PLT Director Charles Marsh returns to the classroom to teach “Faith and Doubt in the Modern World” at UVA this spring. This course introduces students to seminal writings in modern western thought concerning the meaning, truthfulness, and uses of religious belief. The goal is to develop a multi-storied narrative that conveys the variety of interpretations given to the idea of God in modernity and to clarify the conditions of responsible religious belief in a pluralistic and post-modern, post-theistic, post-something world.
Lectures and discussions will follow such questions as:
Is belief in God a product of wishful thinking?
Is religious belief a symptom of neurotic behavior?
If there is no God, is everything permissible?
Is atheism (new and old) parasitic on the moral convictions inspired by religion?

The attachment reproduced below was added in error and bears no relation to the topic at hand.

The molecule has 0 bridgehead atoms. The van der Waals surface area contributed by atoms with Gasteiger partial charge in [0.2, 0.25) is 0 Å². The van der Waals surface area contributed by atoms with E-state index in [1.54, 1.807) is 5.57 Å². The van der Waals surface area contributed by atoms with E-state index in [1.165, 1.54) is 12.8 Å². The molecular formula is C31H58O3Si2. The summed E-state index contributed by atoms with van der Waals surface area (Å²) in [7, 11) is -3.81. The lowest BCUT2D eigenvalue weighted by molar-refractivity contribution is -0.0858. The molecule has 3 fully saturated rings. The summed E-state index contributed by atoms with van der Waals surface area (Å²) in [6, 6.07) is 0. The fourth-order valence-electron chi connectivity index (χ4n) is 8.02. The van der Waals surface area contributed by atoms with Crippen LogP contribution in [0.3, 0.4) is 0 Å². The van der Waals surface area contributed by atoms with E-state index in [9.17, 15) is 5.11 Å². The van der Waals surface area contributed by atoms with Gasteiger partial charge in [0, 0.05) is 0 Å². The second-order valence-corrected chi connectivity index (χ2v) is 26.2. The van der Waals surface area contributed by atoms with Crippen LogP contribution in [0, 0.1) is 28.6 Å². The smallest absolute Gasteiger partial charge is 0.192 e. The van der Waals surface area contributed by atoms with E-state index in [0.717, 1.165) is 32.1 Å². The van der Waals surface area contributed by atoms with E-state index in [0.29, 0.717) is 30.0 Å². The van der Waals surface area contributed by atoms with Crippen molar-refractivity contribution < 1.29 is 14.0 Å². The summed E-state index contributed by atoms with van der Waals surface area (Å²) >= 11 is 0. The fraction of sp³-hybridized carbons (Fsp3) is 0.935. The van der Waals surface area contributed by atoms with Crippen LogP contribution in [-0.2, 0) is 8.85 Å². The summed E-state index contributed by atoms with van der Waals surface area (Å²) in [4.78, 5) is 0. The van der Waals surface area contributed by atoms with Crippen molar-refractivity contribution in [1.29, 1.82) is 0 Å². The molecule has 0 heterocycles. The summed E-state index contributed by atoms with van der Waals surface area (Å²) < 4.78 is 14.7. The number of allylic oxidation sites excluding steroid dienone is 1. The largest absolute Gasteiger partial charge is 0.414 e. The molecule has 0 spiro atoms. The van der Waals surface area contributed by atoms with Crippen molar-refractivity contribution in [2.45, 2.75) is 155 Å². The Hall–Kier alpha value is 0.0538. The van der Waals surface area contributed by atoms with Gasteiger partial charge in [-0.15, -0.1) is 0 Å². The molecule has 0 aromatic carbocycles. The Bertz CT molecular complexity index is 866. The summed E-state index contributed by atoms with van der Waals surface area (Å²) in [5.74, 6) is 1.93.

Is religion a primitive stage in human intellectual development in need of an education to reality?
Does religion promote violent tendencies among individuals and groups? Is it inherently immoral?
How do we account for the fact that some intelligent people argue that belief in God is rational and others that belief in God violates reason?
We will consider such questions by studying the modern critiques of religion and the implications of such critiques for believers and people of faith.
We will build our narrative not only from philosophical and religious sources but from novels, film, music, and psychology as well.
Students will be reading:
Albert Camus, The Stranger
Isak Dinesen (Karen Blixen), Babette’s Feast
Sigmund Freud, The Future of an Illusion
David Bentley Hart, Atheist Delusions
David Hume, The Natural History of Religion
Friedrich Nietzsche, The Genealogy of Morals
Flannery O’Connor, A Prayer Journal
Dorothee Soelle, Suffering
Howard Thurman, Deep River
The Project on Lived Theology at the University of Virginia is a research initiative, whose mission is to study the social consequences of theological ideas for the sake of a more just and compassionate world.